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Job 12:5

    Job 12:5 Translations

    King James Version (KJV)

    He that is ready to slip with his feet is as a lamp despised in the thought of him that is at ease.

    American King James Version (AKJV)

    He that is ready to slip with his feet is as a lamp despised in the thought of him that is at ease.

    American Standard Version (ASV)

    In the thought of him that is at ease there is contempt for misfortune; It is ready for them whose foot slippeth.

    Basic English Translation (BBE)

    In the thought of him who is in comfort there is no respect for one who is in trouble; such is the fate of those whose feet are slipping.

    Webster's Revision

    In the thought of him that is at ease there is contempt for misfortune; It is ready for them whose foot slippeth.

    World English Bible

    In the thought of him who is at ease there is contempt for misfortune. It is ready for them whose foot slips.

    English Revised Version (ERV)

    In the thought of him that is at ease there is contempt for misfortune; it is ready for them whose foot slippeth.

    Barnes' Notes on Job 12:5

    He that is ready to slip with his feet - The man whose feet waver or totter; that is, the man in adversity; see Proverbs 25:19. A man in prosperity is represented as standing firm; one in adversity as wavering, or falling; see Psalm 73:2.

    But as for me, my feet were almost gone;

    My steps had well nigh slipped.

    There is much difficulty in this passage, and it has by no means been removed by the labor of critics. The reader may consult Rosenmuller, Good, and Schultens, on the verse, for a more full attempt to illustrate its meaning. Dr. Good, after Reiske and Parkhurst, has offered an explanation by rendering the whole passage thus:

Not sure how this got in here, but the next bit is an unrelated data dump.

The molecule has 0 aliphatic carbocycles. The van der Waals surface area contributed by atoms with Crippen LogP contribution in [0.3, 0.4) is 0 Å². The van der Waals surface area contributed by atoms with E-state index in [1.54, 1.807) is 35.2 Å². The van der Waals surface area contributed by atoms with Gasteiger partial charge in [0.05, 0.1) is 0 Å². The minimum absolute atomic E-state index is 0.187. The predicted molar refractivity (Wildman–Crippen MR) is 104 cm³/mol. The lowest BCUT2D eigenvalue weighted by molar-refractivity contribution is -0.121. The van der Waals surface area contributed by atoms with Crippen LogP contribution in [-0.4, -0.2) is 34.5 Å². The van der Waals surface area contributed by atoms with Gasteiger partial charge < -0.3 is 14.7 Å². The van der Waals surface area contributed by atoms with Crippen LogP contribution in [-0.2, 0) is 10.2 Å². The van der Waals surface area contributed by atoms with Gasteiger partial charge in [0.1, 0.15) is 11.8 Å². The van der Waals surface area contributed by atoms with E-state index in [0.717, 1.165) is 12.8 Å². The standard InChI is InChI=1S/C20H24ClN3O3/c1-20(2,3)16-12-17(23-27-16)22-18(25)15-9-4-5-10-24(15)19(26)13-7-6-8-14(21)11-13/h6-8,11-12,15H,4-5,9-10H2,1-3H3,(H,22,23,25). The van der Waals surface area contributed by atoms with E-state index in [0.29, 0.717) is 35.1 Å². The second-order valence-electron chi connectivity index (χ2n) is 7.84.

The just, the perfect man is a laughing-stock to the proud,

    A derision amidst the sunshine of the prosperous,

    While ready to slip with his foot.

    It does not appear to me, however, that this translation can be fairly educed from the Hebrew text, and I am disposed to acquiesce in the more common and obvious interpretation. According to that, the idea is, that a man in adversity, when failing from a high condition of honor, is regarded as an almost extinguished lamp, that is now held in contempt, and is cast away. When the torch was blazing, it was regarded as of value; when nearly extinguished, it would be regarded as worthless, and would be cast away. So when a man was in prosperity, he would be looked up to as a guide and example. In adversity, his counsels would be rejected, and he would be looked upon with contempt. Nothing can be more certain or more common than the fact here adverted to. The rich and the great are looked up to with respect and veneration. Their words and actions have an influence which those of no other men have. When they begin to fall, others are willing to hasten their fall. Long cherished but secret envy begins to show itself; those who wish to rise rejoice in their ruin, and they are looked upon with contempt in proportion to their former honor, rank, and power. They are regarded as an extinguished torch - of no value, and are cast away.

    In the thought - In the mind, or the view.

    Of him that is at ease - In a state of comfort and prosperity. He finds no sympathy from them. Job doubtless meant to apply this to his friends. They were then at ease, and were prosperous. Not suffering pain, and not overwhelmed with poverty, they now looked with the utmost composure on him - as they would on a torch which was burned out, and which there would be no hope of rekindling.
    Book: Job